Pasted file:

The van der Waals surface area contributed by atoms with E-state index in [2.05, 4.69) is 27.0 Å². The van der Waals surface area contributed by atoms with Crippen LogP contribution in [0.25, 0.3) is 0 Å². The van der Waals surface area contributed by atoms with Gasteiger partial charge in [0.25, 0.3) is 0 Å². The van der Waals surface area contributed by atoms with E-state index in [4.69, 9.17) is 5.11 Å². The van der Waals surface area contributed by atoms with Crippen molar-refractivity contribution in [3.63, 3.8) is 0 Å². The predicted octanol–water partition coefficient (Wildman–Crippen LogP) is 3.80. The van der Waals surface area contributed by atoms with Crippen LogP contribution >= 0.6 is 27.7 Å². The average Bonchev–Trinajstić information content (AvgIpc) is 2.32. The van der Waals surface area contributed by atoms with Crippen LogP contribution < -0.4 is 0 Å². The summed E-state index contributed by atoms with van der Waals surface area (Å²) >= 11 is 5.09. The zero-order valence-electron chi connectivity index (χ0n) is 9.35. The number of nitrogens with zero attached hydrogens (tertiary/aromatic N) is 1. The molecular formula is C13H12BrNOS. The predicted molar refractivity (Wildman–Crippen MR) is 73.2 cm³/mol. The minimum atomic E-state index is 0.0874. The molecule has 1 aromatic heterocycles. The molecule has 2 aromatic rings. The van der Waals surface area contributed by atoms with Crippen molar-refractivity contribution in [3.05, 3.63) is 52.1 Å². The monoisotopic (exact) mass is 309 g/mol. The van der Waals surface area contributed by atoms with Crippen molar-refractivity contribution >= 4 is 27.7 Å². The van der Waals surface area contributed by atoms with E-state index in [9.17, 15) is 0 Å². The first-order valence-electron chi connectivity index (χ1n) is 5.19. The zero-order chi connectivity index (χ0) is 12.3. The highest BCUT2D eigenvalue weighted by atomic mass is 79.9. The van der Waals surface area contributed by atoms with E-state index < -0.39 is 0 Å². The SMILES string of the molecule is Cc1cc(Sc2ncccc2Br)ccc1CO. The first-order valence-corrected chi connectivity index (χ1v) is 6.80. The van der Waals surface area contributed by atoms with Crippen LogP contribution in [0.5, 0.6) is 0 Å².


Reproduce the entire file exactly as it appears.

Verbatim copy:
The van der Waals surface area contributed by atoms with E-state index in [2.05, 4.69) is 27.0 Å². The van der Waals surface area contributed by atoms with Crippen LogP contribution in [0.25, 0.3) is 0 Å². The van der Waals surface area contributed by atoms with Gasteiger partial charge in [0.25, 0.3) is 0 Å². The van der Waals surface area contributed by atoms with E-state index in [4.69, 9.17) is 5.11 Å². The van der Waals surface area contributed by atoms with Crippen molar-refractivity contribution in [3.63, 3.8) is 0 Å². The predicted octanol–water partition coefficient (Wildman–Crippen LogP) is 3.80. The van der Waals surface area contributed by atoms with Crippen LogP contribution >= 0.6 is 27.7 Å². The average Bonchev–Trinajstić information content (AvgIpc) is 2.32. The van der Waals surface area contributed by atoms with Crippen LogP contribution < -0.4 is 0 Å². The summed E-state index contributed by atoms with van der Waals surface area (Å²) >= 11 is 5.09. The zero-order valence-electron chi connectivity index (χ0n) is 9.35. The number of nitrogens with zero attached hydrogens (tertiary/aromatic N) is 1. The molecular formula is C13H12BrNOS. The predicted molar refractivity (Wildman–Crippen MR) is 73.2 cm³/mol. The minimum atomic E-state index is 0.0874. The molecule has 1 aromatic heterocycles. The molecule has 2 aromatic rings. The van der Waals surface area contributed by atoms with Crippen molar-refractivity contribution in [3.05, 3.63) is 52.1 Å². The monoisotopic (exact) mass is 309 g/mol. The van der Waals surface area contributed by atoms with Crippen molar-refractivity contribution >= 4 is 27.7 Å². The van der Waals surface area contributed by atoms with E-state index in [9.17, 15) is 0 Å². The first-order valence-electron chi connectivity index (χ1n) is 5.19. The zero-order chi connectivity index (χ0) is 12.3. The highest BCUT2D eigenvalue weighted by atomic mass is 79.9. The van der Waals surface area contributed by atoms with E-state index < -0.39 is 0 Å². The SMILES string of the molecule is Cc1cc(Sc2ncccc2Br)ccc1CO. The first-order valence-corrected chi connectivity index (χ1v) is 6.80. The van der Waals surface area contributed by atoms with Crippen LogP contribution in [0.5, 0.6) is 0 Å².